Arrest of Chilean dictator warranted

Last weekend saw the arrest of former Chilean dictator General Augusto Pinochet in London, where he was seeking medical treatment. Pinochet, who ruled Chile from 1973 to 1990, was arrested by British officials acting on a request from a Spanish magistrate who wants the general extradited to Spain to be tried for crimes against humanity. In particular, Pinochet is wanted on charges of genocide and terrorism. The arrest warrant made specific reference to the disappearance of a Chilean citizen who was kidnapped and tortured and has been missing since 1976. Pinochet’s arrest was an important event, and was the right thing to do in the fight against those who violate human rights.
Pinochet’s record is one of undeniable brutality. His rise to power came about when the Chilean military seized the government from democratically elected President Salvador Allende in 1973. Ruling for 17 years, Pinochet’s record includes the murder, torture or disappearance of more than 4,000 people. Chile has more or less returned to democracy, but Pinochet remains a presence in the South American nation. Under the Chilean constitution he is immune from prosecution in his home country and has been appointed Senator-for-life.
However, Pinochet is not immune from prosecution under international law. The dictator claims that he should have been protected by diplomatic immunity and not arrested, but the crimes with which Pinochet is charged are not the type that diplomatic immunity was created for. In addition, in recent times international law has moved to the opinion that, in cases of crimes against humanity and acts of terrorism, world leaders can be held responsible for their personal actions. Pinochet can and should be held responsible for the crimes he has committed.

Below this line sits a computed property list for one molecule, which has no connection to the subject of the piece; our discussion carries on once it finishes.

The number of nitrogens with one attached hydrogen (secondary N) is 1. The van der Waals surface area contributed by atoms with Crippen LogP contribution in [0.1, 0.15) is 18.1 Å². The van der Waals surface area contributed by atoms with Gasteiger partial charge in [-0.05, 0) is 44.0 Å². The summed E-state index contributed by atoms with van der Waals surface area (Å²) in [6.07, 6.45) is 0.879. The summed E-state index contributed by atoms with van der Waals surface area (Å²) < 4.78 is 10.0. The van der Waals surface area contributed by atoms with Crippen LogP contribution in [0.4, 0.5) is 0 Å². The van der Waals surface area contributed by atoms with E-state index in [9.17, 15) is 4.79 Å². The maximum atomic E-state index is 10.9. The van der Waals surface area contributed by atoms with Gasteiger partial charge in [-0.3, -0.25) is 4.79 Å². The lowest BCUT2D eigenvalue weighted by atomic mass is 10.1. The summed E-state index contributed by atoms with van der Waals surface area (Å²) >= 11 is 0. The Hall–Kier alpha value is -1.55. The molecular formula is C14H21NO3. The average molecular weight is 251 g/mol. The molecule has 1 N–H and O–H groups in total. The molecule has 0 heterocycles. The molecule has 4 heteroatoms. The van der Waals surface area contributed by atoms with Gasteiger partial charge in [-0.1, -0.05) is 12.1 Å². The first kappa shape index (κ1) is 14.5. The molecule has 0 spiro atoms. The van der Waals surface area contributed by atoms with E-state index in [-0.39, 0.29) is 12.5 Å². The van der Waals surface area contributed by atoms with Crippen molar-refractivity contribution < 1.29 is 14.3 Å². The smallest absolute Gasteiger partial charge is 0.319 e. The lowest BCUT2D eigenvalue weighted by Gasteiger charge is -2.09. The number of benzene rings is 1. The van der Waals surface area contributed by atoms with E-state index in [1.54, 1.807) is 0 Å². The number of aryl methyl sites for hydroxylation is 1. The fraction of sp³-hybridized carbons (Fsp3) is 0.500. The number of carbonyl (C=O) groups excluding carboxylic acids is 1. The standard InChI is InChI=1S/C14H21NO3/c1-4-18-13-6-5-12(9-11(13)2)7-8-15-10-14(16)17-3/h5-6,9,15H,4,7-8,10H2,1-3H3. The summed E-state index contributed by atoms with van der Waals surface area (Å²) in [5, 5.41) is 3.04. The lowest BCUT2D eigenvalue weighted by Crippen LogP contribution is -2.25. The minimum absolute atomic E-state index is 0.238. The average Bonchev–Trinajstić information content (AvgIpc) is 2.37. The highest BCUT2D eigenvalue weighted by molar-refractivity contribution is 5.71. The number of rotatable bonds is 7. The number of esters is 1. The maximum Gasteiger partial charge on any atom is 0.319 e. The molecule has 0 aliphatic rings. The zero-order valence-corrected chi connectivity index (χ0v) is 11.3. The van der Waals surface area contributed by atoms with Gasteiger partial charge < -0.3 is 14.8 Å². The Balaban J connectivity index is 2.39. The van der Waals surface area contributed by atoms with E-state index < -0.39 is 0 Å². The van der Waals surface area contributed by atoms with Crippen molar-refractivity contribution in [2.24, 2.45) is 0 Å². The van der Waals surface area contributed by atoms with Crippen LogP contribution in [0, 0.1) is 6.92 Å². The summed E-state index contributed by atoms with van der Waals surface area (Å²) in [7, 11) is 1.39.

Already in his 80’s, some might say that Pinochet’s crimes should remain in the past and the world should forget they ever happened. This is the wrong approach to take. The world must be vigorous in its prosecution of those who violate the standards of human decency and conduct.
Actions such as the one taken in London this weekend are appropriate to take against practitioners of genocide like Pinochet. In an age when Americans are increasingly cynical about government, it is refreshing to see an example of leadership being taken overseas. The United Kingdom could have easily let Pinochet go home and the world would have been none the wiser. Instead, they chose to make a stand for what is right, and arrested him.
The importance of the work of Baltasar Garzon, the tenacious Spanish judge who has led the case against Pinochet, cannot be understated. This is a man who works under tight security and has received death threats but still has not given up his fight against the man who committed mayhem in Chile and Argentina.
Pinochet should be extradited and tried for crimes against humanity. It is the legally correct action to take, as well as the moral one. Cheers to the Spanish and British for the arrest of this man. Democracies must be responsible for making the world safe for other democracies. One way to do so is to take killers like Pinochet out of circulation. Successful prosecution of Pinochet will alert other world dictators that their actions will not go unpunished.